Luke 24:1-11 I Corinthians 1:20-25
The Rev. Tom Herbek
April 1, 2018
Unlike some of the unique days we celebrate, April Fools’ Day is not unique to America, and it goes back hundreds of years. In 1698, one of the earliest April Fools’ stunts occurred in England when people were invited to go to the Tower of London to see the “annual ceremony of the washing of the lions.” And in 1919, residents of horse-free Venice, Italy, woke up on April 1 to find Piazza San Marco dotted with piles of horse manure. In 1957, BBC-TV reported that, thanks to a mild winter, Swiss farmers enjoyed a bumper crop of spaghetti. They broadcast a three-minute report of field hands carefully plucking strands of spaghetti from trees. Hundreds of callers called the BBC wanting to know how they could grow their own spaghetti tree. Each caller was advised to “place a sprig of spaghetti in a tin of tomato sauce, and hope for the best.”
In 1965, a Copenhagen, Denmark, newspaper reported on April 1st that Parliament had passed a law that all dogs be painted white to improve road safety because they could then be seen clearly at night. In France in 1986, a Paris newspaper reported on April 1st that the Eiffel Tower was going to be dismantled, to the shock of French people, and it would be rebuilt inside the new Euro-Disney Theme Park outside Paris.
And Readers Digest offered the following tip for readers for April Fools’ day: “Make a dozen photocopies of a paper clip on a piece of paper and put these pages in the copier’s blank paper tray so any copies afterwards that people will make will include a paper clip. Your work colleagues will go crazy looking for the ‘lost’ paper clip in the copier machine.”
On April Fools’ Day, we all get to become fools. And there are those who believe that we who call ourselves Christians are the biggest April Fools. For thousands of years, even back to the time of Paul, what we believe was considered foolishness. How could anyone in their right mind believe that this Jesus was truly the Messiah? After all, he was killed as a criminal, a trouble-maker, a rabble-rouser. He was anything but triumphant.
And this foolishness that he still lives and still impacts our lives; how could anyone believe this foolishness? But what we have learned is that it is not foolishness to believe that what looks like darkness and defeat and failure at first, sometimes becomes what is most important in our lives.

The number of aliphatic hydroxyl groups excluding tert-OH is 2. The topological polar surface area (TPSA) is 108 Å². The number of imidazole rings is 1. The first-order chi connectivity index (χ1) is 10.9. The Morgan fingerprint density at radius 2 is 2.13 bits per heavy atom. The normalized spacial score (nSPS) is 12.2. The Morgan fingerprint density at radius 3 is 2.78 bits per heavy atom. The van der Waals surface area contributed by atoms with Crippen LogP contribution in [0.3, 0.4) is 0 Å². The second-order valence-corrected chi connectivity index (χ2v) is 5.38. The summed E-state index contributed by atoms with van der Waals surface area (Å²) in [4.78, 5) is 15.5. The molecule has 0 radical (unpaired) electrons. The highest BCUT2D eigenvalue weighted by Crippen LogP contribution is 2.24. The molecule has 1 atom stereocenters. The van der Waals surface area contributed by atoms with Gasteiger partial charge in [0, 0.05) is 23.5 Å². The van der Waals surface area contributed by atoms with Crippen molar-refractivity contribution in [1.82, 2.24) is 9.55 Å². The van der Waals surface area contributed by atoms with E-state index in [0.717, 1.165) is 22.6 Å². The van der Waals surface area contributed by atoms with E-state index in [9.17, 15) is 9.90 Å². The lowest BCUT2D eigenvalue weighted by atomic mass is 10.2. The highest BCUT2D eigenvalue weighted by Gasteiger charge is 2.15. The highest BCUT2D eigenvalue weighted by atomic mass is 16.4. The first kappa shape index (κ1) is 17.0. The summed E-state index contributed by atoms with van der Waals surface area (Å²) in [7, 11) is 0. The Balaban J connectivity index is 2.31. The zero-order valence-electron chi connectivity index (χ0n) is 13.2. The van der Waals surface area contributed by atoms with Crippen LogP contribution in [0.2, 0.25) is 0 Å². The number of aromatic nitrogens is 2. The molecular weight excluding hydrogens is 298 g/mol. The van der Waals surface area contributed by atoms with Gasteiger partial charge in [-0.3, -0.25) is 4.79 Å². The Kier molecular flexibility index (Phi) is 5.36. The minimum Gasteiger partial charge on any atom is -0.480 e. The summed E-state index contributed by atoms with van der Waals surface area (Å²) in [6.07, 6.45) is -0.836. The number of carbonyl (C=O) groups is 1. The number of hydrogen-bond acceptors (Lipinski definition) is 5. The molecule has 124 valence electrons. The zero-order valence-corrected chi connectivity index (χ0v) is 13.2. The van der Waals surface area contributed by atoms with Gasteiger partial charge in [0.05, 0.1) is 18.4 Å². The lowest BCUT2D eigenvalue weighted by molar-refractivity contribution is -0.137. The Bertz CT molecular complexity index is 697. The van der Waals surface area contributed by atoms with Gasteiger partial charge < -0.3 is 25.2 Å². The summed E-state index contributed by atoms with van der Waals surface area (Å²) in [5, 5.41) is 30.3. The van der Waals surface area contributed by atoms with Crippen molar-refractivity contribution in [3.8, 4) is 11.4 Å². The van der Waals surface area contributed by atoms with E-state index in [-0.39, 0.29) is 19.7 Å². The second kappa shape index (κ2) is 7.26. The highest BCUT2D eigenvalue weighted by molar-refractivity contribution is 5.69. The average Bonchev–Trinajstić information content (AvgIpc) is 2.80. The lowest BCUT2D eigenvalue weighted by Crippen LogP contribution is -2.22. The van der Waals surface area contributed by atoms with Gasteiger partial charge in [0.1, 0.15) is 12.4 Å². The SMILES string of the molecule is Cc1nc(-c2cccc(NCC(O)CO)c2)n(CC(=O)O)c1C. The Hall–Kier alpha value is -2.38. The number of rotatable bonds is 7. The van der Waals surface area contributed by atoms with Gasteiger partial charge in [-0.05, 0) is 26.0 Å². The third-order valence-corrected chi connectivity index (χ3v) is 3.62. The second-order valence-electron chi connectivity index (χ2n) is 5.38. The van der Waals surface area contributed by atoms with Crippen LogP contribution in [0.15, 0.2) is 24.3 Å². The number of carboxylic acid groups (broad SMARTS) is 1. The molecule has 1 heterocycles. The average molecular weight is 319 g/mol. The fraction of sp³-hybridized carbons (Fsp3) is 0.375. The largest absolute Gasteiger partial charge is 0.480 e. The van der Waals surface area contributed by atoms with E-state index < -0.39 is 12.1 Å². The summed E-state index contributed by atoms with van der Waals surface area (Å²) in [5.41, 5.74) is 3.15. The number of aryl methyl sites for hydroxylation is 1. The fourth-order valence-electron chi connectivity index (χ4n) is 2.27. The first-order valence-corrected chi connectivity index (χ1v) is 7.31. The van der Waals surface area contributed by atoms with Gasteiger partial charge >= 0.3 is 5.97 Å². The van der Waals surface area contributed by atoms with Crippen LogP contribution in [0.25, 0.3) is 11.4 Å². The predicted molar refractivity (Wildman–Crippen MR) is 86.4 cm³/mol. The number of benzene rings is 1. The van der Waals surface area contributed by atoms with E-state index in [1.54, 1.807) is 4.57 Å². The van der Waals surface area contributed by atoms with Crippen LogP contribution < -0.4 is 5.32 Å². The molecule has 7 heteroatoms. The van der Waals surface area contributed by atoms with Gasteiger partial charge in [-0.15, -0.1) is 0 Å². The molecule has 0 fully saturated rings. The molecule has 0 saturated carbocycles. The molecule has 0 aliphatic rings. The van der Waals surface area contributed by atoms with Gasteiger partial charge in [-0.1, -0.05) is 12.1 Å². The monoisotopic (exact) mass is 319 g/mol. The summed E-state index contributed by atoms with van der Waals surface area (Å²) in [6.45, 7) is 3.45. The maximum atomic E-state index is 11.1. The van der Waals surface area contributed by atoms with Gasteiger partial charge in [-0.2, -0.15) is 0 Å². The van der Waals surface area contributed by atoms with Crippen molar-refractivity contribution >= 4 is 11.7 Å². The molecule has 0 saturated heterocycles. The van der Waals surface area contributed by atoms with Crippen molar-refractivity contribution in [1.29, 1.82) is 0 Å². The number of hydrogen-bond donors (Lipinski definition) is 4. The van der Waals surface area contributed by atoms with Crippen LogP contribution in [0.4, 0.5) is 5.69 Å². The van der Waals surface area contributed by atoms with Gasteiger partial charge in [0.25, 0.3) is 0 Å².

For 2000 years, people have tried to put into words a unique event that words cannot adequately describe. The first writer to describe it in some way was Paul, writing about 20 years after Jesus death on the cross. As the theologian Frederick Buechner writes: “The earliest reference to the Resurrection is Saint Paul’s, and he makes no mention of an empty tomb at all. But the fact of the matter is that, in a way, it hardly matters how the body of Jesus came to be missing because in the last analysis, what convinced the people that he had risen from the dead was not the absence of his corpse but his living presence. And so it has been ever since.”
It is unclear whether Paul, who wrote about half of the New Testament, knew nothing of the empty tomb stories, or whether he decided not to mention what he had heard. But, for Paul, the Jesus who was alive after Easter was crucial to life and to faith. Paul, the first person to write about the risen Jesus, 20 years after the event, describes life with the living Jesus in his own, very personal way.
It is important for us to realize that we do not have just one Easter story, but we have five different stories, one in each of the 4 gospels, and Paul’s own story about the risen Christ. Perhaps the writer of Mark’s gospel is right. Perhaps Paul is right. Trying to find words to describe the fact that Jesus, who died, is still alive, is trying to force words to describe something that is not describable in words.
Even in the 21st century, we are still at a loss to describe what happened at Easter. Can we factually know and factually describe exactly what happened 2000 years ago? Perhaps not. Perhaps our words are not adequate to describe it.